Johnny Concho is a 1956 American Western film directed by Don McGuire starring Frank Sinatra, Keenan Wynn, William Conrad and Phyllis Kirk. This was Sinatra's first Western and the role allowed him to play against type in his portrayal of the film's villain. This film was unsuccessful for Sinatra, but he made four films the previous year and in 1956 also had a hit in High Society with Metro-Goldwyn-Mayer, filmed in Panavision and color.

"John Doe" is the thirty-sixth episode of the American television series Prison Break and is the fourteenth episode of its second season. The episode was aired on January 22, 2007, after a seven-week break. It was written by Matt Olmstead and Nick Santora, and directed by Kevin Hooks. The title, "John Doe", commonly refers to an unidentified male or a male with no name. Coincidentally, John Doe is also the name of a television series in which Dominic Purcell was the title character. The episode mainly focuses on the meeting of the characters Lincoln Burrows and Terrence Steadman. Regarding the casting of this episode, series regulars Sarah Wayne Callies and Amaury Nolasco did not appear in this episode.

<i>Abe</i> (musical)

Abe is a musical in two acts based on the life of President Abraham Lincoln with book & lyrics by Lee Goldsmith, music by Roger Anderson and orchestration by Greg Anthony. The musical covers the life of Abraham Lincoln from his earliest attempts at self-improvement through the 1860 election which made him the 16th president of an already fracturing United States. Also explored is Lincoln's youth as a flatboat pilot on the Mississippi, his early love for Ann Rutledge, his troubled marriage to the difficult and mentally fragile Mary Todd, and his attempt to be a good father to his sons.

<i>Más sabe el diablo</i> Television series

Más Sabe el Diablo is a successful Spanish-language telenovela produced by the United States-based television network Telemundo. This melodrama features lovers embroiled in intrigue, betrayal, vengeance and unbridled passion. It stars Gaby Espino, Jencarlos Canela and Miguel Varoni. Telemundo says that about 1 million people tuned in each weeknight.

<span class="mw-page-title-main">Dick Purcell</span> American actor (1905–1944)

Richard Gerold Purcell Jr. was an American actor best known for playing Marvel Comics' Captain America in the 1943 film serial, co-starring with Lorna Gray and Lionel Atwill. Purcell also appeared in films such as Tough Kid (1938), Accidents Will Happen (1938), Heroes in Blue (1939), Irish Luck (1939), The Bank Dick (1940), and King of the Zombies (1941).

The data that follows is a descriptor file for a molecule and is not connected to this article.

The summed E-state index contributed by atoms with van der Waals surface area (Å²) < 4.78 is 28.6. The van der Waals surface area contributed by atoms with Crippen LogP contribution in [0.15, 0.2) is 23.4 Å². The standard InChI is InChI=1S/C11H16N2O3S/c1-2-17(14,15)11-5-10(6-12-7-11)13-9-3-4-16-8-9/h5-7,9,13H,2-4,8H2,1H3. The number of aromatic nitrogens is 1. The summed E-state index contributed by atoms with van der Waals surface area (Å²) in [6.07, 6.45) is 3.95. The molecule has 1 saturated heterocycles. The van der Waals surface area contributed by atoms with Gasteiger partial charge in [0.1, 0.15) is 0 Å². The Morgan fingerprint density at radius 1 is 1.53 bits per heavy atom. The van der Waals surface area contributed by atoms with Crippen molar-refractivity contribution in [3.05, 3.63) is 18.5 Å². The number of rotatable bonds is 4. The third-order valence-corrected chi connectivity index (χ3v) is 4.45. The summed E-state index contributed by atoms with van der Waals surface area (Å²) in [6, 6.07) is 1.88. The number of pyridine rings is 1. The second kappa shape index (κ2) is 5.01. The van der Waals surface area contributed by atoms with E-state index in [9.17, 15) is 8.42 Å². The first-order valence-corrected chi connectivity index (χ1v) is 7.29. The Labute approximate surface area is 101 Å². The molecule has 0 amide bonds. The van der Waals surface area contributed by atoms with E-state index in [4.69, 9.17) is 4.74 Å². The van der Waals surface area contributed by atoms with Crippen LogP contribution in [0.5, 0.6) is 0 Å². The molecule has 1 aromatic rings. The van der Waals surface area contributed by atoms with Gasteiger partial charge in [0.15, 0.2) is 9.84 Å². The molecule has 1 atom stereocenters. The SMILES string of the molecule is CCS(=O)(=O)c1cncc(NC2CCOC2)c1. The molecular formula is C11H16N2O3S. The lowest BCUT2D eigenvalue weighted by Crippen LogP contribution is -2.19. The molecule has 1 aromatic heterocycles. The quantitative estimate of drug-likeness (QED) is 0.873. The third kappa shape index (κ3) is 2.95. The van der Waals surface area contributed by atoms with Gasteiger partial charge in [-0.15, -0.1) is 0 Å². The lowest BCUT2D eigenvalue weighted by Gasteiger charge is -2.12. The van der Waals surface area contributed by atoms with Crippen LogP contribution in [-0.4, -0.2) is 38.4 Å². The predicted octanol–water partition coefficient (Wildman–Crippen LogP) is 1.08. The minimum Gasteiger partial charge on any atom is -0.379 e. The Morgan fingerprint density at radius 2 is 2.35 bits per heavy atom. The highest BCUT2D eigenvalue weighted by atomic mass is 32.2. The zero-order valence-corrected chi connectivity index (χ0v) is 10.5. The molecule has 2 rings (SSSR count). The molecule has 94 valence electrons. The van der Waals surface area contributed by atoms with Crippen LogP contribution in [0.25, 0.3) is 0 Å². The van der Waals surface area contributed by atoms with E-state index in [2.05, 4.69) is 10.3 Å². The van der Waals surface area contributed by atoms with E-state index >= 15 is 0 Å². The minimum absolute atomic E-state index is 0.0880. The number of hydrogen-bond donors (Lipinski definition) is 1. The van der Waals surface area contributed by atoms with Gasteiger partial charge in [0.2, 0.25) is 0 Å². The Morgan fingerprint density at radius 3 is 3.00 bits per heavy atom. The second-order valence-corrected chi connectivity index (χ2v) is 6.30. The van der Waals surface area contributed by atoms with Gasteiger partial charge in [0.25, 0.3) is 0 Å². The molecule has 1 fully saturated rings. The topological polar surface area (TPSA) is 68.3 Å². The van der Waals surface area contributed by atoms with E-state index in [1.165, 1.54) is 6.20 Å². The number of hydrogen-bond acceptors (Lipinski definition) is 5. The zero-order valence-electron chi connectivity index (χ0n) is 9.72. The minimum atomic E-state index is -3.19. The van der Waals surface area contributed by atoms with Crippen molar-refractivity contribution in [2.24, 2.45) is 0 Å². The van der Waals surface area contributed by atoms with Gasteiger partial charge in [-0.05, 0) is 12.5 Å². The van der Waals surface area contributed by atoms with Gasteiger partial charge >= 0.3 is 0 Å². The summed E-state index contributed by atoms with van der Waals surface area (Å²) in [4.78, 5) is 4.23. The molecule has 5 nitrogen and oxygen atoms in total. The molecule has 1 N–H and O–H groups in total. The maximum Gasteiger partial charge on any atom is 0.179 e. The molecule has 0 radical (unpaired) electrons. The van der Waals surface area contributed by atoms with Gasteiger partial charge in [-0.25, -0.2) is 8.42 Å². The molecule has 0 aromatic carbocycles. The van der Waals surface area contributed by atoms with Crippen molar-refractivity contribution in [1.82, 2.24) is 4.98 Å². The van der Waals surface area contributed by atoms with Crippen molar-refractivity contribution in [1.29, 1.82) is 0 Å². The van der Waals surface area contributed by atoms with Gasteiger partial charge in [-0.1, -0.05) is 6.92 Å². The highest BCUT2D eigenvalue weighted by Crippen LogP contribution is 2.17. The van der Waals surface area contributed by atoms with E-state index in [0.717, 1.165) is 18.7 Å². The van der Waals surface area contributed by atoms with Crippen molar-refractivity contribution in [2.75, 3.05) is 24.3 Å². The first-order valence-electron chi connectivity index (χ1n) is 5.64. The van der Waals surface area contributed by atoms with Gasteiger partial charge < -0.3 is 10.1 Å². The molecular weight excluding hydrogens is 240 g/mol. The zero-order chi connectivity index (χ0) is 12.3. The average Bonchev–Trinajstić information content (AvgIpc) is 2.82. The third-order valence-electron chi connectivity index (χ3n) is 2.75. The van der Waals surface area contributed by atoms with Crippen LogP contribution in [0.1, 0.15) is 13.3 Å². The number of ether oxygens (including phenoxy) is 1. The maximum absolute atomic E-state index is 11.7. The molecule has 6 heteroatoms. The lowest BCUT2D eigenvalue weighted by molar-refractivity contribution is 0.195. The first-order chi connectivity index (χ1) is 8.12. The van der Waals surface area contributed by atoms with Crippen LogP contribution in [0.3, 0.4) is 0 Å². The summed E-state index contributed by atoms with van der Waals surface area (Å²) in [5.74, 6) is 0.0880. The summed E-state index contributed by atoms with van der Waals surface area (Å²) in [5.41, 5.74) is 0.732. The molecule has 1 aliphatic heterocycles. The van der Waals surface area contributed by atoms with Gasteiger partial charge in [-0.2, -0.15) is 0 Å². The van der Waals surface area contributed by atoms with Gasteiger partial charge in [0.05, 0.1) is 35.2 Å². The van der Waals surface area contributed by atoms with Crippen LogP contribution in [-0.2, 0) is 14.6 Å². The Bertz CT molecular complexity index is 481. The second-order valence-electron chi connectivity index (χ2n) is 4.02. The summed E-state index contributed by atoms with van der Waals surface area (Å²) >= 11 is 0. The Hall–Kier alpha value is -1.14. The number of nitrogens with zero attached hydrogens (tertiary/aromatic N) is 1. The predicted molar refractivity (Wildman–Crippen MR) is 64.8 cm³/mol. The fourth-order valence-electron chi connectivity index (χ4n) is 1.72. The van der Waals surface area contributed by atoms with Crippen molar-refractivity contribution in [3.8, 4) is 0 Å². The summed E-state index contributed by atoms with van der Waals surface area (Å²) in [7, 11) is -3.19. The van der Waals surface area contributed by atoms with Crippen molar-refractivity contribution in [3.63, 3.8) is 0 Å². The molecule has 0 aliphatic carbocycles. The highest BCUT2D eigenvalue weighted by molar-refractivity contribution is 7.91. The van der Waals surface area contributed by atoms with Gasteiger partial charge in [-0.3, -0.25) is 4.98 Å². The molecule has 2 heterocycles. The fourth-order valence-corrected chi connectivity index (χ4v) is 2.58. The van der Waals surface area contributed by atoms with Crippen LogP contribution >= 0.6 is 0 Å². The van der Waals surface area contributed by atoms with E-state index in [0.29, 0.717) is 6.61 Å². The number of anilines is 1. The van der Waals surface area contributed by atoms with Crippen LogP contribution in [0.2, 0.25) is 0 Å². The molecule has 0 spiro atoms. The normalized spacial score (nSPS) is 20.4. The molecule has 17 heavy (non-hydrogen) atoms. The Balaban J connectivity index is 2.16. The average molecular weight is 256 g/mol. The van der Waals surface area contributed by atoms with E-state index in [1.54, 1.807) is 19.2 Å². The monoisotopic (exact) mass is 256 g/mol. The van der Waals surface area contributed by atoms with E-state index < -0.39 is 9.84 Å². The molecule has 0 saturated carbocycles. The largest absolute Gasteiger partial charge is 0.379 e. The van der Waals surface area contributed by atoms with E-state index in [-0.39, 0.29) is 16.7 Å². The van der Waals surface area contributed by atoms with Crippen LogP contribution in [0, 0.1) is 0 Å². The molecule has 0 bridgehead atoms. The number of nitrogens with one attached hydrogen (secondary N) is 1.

Charles J. "Buddy" Gorman was an American stage and movie actor who became famous for portraying a member of the comedy teams The East Side Kids and The Bowery Boys.

<span class="mw-page-title-main">Lincoln Burrows</span> Character on American television series Prison Break

Lincoln Burrows, played by Dominic Purcell, is a fictional character and one of the two protagonists of the American television series Prison Break. The plot of Prison Break revolves around Lincoln being framed for the murder of the vice president's brother and Lincoln's brother, Michael Scofield’s plan to help him escape his death sentence. In flashbacks, teenage Lincoln is played by Max Kirsch, and for one episode, Hunter Jablonski.

<i>Mr. Muggs Steps Out</i> 1943 film by William Beaudine

Mr. Muggs Steps Out is a 1943 American film directed by William Beaudine and starring The East Side Kids.

<i>Block Busters</i> 1944 film by Wallace Fox

Block Busters is a 1944 American comedy film directed by Wallace Fox and starring the East Side Kids.

<i>The Doorway to Hell</i> 1930 film

The Doorway to Hell is a 1930 American pre-Code crime film directed by Archie Mayo and starring Lew Ayres and James Cagney in his second film role. The film was based on the story A Handful of Clouds, written by Rowland Brown. The film's title was typical of the sensationalistic titles of many Pre-Code films. It was marketed with the tagline "The picture Gangland defied Hollywood to make!"

<i>The Black Dakotas</i> 1954 film by Ray Nazarro

The Black Dakotas is a 1954 American Technicolor Western spy film directed by Ray Nazarro and produced by Columbia Pictures. Set during the American Civil War and filmed at the Iverson Movie Ranch, the film stars Gary Merrill as a cold-blooded secret agent using the war for his own ends. It also stars Wanda Hendrix and John Bromfield. The film features The Lone Ranger television series Jay Silverheels and Clayton Moore in separate roles as well as Richard Webb of Captain Midnight.

<span class="mw-page-title-main">Abraham Jacob Hollandersky</span> American boxer (1887–1966)

Abe "The Newsboy" Hollandersky was an American professional boxer who became the second American to win the Panamanian national Heavyweight Title when he defeated Californian Jack Ortega in nine rounds in Panama City on May 30, 1913. American congressmen, Naval personnel, and canal workers were among the crowd of nearly two thousand who watched Hollandersky gain victory over an opponent who outweighed him by over thirty-five pounds. The New York Times announced Hollandersky's best known win the following morning.

The Matson Trial (1847), officially Matson v. Ashmore et al. for the use of Bryant, was a freedom suit by former slave Anthony Bryant on behalf of his family in Coles County, Illinois. It is noted for the unusual circumstance where Abraham Lincoln, the future emancipator of slaves, defended a slave-owner against a slave. The case pitted Lincoln and former Illinois Attorney General Usher F. Linder against former US Representative Orlando B. Ficklin. Ficklin's case proved successful, and Bryant's family was emancipated based on free soil doctrine.


  1. Ness, Richard (2020). Encyclopedia of Journalists on Film. Lanham: Rowman & Littlefield. p. 433. ISBN   1-5381-0360-5. OCLC   1122722508.